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4.7 out of 5 stars
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Most Helpful Customer Reviews
38 of 39 people found the following review helpful
5.0 out of 5 stars An unsual compilation 19 July 2001
By kyara
Format:Hardcover
The Oxford Dictionary for Writers and Editors is an interesting compilation of the correct British spelling of unusual or easily-confused words including abbreviations, place names as well as famous and not so famous names connected with history, literature and politics. I can certainly recommend it to journalists and editors who need to know things like Maldon is in Essex, that the battle of Malplaquet was in 1709, or that Benazir Bhutto (b. 1953, former prime minister of Pakistan from 1988-90 and 1993-96) is the daughter of Zulfikar Ali Bhutto (1928-79), former president (1971-73) and prime minister (1973-77) of Pakistan. Some entries, such as "malcontent not malecontent," could easily be looked up in an ordinary dictionary, but you would need a whole reference library to find other entries. Overall a useful addition to the bookshelf of anyone who is a word addict.
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26 of 28 people found the following review helpful
4.0 out of 5 stars A must for those that work with words 20 Dec 2000
By A Customer
Format:Hardcover
To hyphenate or not to hyphenate? I've always had a problem with hyphenation and now it's becoming clear... it's all in here! Words change and evolve and this dictionary has all the latest versions even if it is a little light on web words. A must for anyone wanting to get it right.
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11 of 17 people found the following review helpful
5.0 out of 5 stars Excellent, concise guide to correct usage 4 Nov 2002
Format:Hardcover
Wonderful!
Perhaps I'm especially dim, but I find myself using this book a lot. I'm not sure, but I don't think there is anything this book really gives you that a good general purpose dictionary (like the SOED) wouldn't, but it is a very quick way to answer questions on correct usage and spelling of difficult or contentious words. For example, it reminds us that Lake Windermere is a tautology, which I think is just great.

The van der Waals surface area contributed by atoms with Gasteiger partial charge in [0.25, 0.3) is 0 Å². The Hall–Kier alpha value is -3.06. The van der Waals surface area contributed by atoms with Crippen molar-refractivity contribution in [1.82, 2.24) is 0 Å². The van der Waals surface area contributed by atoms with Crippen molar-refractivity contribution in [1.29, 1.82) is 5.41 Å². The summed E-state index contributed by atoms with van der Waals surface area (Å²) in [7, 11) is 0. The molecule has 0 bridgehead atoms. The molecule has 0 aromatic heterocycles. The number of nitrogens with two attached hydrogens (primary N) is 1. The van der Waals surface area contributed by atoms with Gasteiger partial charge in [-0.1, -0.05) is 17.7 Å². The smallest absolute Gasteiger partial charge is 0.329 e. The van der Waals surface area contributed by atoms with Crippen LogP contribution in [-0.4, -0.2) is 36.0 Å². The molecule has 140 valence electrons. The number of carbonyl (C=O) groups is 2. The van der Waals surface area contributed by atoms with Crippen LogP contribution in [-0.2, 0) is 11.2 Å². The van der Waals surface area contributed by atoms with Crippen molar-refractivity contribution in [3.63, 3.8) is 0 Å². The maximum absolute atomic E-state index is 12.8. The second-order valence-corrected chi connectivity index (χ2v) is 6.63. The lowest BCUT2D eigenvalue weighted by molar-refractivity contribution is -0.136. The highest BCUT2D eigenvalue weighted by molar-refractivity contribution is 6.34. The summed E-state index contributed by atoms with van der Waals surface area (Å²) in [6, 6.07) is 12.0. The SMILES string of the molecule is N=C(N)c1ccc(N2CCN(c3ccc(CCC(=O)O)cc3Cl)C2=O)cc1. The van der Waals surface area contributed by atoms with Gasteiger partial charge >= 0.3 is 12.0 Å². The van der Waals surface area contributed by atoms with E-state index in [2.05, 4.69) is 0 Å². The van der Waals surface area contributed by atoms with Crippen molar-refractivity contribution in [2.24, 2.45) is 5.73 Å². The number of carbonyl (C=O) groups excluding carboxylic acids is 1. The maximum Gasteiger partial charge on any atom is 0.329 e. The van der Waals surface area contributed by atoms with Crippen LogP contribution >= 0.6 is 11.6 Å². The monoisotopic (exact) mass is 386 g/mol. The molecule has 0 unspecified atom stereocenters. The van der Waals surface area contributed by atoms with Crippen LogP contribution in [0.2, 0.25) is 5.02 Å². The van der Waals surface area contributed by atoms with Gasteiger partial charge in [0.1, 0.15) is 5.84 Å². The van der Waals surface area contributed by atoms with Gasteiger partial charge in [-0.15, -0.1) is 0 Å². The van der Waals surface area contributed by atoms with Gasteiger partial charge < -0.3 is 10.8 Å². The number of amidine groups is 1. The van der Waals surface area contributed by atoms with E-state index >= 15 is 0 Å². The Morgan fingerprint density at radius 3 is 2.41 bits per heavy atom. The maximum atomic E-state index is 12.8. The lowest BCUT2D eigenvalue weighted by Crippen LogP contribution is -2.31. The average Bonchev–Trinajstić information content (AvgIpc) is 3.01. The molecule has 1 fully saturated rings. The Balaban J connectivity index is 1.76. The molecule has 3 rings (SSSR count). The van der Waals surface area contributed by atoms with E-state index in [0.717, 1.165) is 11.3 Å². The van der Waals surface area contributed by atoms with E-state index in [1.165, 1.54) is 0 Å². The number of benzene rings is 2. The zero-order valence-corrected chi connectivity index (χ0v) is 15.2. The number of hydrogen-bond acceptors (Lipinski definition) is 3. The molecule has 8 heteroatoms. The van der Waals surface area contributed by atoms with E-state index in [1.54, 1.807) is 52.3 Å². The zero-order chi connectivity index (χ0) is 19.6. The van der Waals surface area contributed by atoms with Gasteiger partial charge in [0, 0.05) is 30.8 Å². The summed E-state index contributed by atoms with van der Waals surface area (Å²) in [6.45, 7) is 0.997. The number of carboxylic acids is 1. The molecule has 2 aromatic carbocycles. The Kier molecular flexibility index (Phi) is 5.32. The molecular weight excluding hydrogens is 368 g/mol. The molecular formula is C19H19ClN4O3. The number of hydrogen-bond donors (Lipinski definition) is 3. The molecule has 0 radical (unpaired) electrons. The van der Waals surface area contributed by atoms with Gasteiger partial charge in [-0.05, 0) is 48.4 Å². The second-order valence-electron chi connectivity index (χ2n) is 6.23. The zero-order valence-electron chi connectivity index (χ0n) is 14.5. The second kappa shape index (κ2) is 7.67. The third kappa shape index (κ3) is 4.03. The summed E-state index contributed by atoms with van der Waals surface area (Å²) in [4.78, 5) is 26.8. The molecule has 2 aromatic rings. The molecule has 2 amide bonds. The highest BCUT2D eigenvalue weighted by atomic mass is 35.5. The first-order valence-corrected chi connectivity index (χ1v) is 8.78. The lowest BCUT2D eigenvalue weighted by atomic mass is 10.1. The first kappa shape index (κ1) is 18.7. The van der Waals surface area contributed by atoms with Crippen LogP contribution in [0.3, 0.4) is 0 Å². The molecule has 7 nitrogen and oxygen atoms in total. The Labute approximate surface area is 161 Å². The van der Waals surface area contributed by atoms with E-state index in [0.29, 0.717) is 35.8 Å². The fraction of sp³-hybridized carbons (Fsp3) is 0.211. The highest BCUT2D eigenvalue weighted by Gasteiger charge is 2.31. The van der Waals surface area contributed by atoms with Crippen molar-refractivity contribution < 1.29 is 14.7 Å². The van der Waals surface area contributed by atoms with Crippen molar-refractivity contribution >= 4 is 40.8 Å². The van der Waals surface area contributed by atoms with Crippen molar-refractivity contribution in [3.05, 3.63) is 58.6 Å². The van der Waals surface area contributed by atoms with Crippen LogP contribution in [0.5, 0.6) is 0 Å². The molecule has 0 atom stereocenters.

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Most Helpful Customer Reviews on Amazon.com (beta)
Amazon.com: 5.0 out of 5 stars  1 review
5.0 out of 5 stars An interesting compilation 18 Sep 2000
By kyara - Published on Amazon.com
Format:Hardcover
The Oxford Dictionary for Writers and Editors is an interesting compilation of the correct British spelling of unusual or easily-confused words including abbreviations, place names as well as famous and not so famous names connected with history, literature and politics. I would highly recommend it to journalists and editors, who need to know that Maldon is in Essex, that the battle of Malplaquet was in 1709, or that Benazir Bhutto (b. 1953, former prime minister of Pakistan from 1988-90 and 1993-96) is the daughter of Zulfikar Ali Bhutto (1928-79), former president (1971-73) and prime minister (1973-77) of Pakistan. A lot of the entries, such as "malcontent not malecontent," could easily be looked up in a dictionary, but you would certainly need a whole reference library to find the other entries. Overall a useful addition to the bookshelf of anyone interested in words.